This condition is caused by an inherited defect in one of the enzymes in the adrenal glands. The adrenal glands manufacture the hormone cortisol and aldosterone from cholesterol. The process of making cortisol or aldosterone from cholesterol requires five steps each controlled by at least one activating protein (an enzyme). CAH is caused by a fault in one of these enzymes which literally runs slow. The effect is that the patient may not make enough cortisol or aldosterone or both. The low levels of cortisol reaching the brain makes the main hormone controlling gland (the pituitary) release a signal, called ACTH, to the adrenal glands to speed up the manufacturing of cortisol by switching on all the enzymes along the five steps of production. However, the CAH patient has one faulty enzyme so a backlog of partly processed hormone builds up. The adrenal gland then has to channel away this build up or the adrenal would silt up. The adrenal has one other route - which it opens up -allowing the partly processed hormones to be manufactured into male hormone called androgen. This androgen builds up in the blood and causes many problems especially in females. These are:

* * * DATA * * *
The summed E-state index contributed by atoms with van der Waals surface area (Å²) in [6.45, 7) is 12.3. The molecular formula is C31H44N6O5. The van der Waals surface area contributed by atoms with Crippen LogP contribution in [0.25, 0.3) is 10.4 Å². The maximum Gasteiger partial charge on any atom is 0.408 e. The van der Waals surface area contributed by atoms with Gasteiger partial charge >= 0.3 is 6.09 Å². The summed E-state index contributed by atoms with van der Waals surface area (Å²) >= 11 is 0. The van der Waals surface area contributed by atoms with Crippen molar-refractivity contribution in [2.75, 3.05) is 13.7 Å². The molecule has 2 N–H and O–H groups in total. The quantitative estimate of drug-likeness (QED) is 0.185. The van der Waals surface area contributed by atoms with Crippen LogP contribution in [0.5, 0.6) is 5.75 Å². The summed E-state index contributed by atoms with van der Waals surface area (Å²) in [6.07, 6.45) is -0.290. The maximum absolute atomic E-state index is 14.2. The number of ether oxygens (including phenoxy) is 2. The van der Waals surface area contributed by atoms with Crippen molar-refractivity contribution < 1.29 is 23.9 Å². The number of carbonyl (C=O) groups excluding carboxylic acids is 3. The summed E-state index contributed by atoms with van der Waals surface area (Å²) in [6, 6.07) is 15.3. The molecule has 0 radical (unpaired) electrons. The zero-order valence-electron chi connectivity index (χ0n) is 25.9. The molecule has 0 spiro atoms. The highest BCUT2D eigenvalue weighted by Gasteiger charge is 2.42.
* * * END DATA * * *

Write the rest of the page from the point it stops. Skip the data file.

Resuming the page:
Extra hairs over the face, neck, breasts and body, especially up the front of the abdomen. (no--thank you sweet jesus--but you should see my penis!)
The voice may become deeper (nope)
Greasy skin and hair, acne (check)
Period may never develop, be very irregular or stop (nope--regular as they come for some odd reason)
Infertility (check)

Lucky me, huh?

For the record, I don't really have a penis--swear. It's just a joke hubby and I have. Because of my elevated androgen level, he claims he married a dude. Nice...I know.